NatureServe today announced the public release of NatureServe Surveyor (http://surveyor.
By tapping the best sources for local information about species, this easy-to-use application enables planners, foresters, resource managers, consultants, developers, and other environmental health and safety professionals to access the NatureServe network's uniquely detailed and comprehensive data on at-risk plant and animal populations.
Subscribers can use NatureServe Surveyor to discover whether species are known to be present within a given county, watershed, or ecosystem. They can also draw or upload areas of interest to determine whether it contains known occurrences of threatened and imperiled plants and animals, including those with legal status under the U.S. Endangered Species Act or Canadian Species at Risk Act.
"The release of NatureServe Surveyor marks a milestone for our 80-plus network members," says Mary Klein, president and CEO of NatureServe. "By providing cost-effective access to our federated species data, this tool makes it easier for everyone to proactively identify areas with sensitive species--and develop plans that minimize impacts to unique resources."
How NatureServe Surveyor Works
NatureServe Surveyor compares users' selected project areas with data from the NatureServe network, and each survey returns a report that can be printed, saved, and included in project documents. Moreover, the tool makes it easy to get additional help by connecting users directly with the local data stewards. As a result, NatureServe Surveyor can improve efficiency and streamline documentation for projects related to planning, due diligence, project selection, assessment, environmental review, or emergency response.
NatureServe Surveyor is a subscription-based tool. Registered subscribers can prepay for as many or as few surveys as they wish. For just $26 per query, users can begin using the tool. Discounted pricing of $22 per survey is available for subscribers who prepay for more than 500, and federal agencies qualify for special pricing and invoicing. Subscribers also have the option to integrate survey results seamlessly into their own GIS application via a web service.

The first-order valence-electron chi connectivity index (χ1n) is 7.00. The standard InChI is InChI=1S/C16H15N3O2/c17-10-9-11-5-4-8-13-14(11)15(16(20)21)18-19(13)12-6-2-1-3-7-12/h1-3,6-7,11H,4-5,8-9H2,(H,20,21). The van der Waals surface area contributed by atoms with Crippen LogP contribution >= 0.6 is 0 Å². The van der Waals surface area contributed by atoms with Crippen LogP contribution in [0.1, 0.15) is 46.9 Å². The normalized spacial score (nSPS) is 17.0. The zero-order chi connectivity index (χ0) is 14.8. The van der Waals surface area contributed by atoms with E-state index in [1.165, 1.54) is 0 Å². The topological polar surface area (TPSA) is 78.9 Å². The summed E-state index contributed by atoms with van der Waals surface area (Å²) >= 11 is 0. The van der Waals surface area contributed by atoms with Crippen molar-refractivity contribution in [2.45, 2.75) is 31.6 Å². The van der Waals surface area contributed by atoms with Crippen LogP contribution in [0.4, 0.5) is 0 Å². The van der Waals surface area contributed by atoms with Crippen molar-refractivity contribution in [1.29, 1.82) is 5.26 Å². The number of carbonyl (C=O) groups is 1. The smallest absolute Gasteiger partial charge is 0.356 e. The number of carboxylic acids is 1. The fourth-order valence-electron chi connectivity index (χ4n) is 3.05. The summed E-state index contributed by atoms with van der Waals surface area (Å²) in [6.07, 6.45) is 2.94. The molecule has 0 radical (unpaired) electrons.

To balance data sensitivity with the need for detailed information, each survey delivers one of three different levels of information based on the size of the selected project area--the larger the area, the more detailed the information the user receives about known at-risk plants and animals within it. Project areas can be as small as one square mile.
When a survey identifies the presence of species, NatureServe Surveyor makes it easy to connect to the sources of the data: the state, provincial, territorial, and tribal members of the NatureServe network. As the people who collect and maintain the data that underpins the surveys, these local experts can help subscribers learn more about the project area and quickly identify other relevant on-the-ground concerns and considerations.
"I am grateful to all of the NatureServe network members that participated in the development of Surveyor and are contributing their data," says Leslie Honey, NatureServe's vice president for conservation services. "Together we have created a powerful tool that only our broad public-private collaboration could make possible." Funders that helped contribute to the development of NatureServe Surveyor include the U.S. Environmental Protection Agency and the Margaret A. Cargill Foundation.
To learn more about NatureServe Surveyor, try out a demo, and subscribe, visit http://surveyor.
NatureServe is a non-profit conservation organization whose mission is to provide the scientific basis for effective conservation action. The NatureServe network includes member programs operating in all 50 U.S. states, the Navajo Nation and Tennessee Valley Authority, nearly all Canadian provinces and territories, and across Central and South America. NatureServe provides a unique body of detailed scientific information and conservation biodiversity expertise about the plants, animals, and ecosystems of the Americas used across the public and private sectors to make informed decisions about managing our natural resources. Learn more at www.natureserve.org.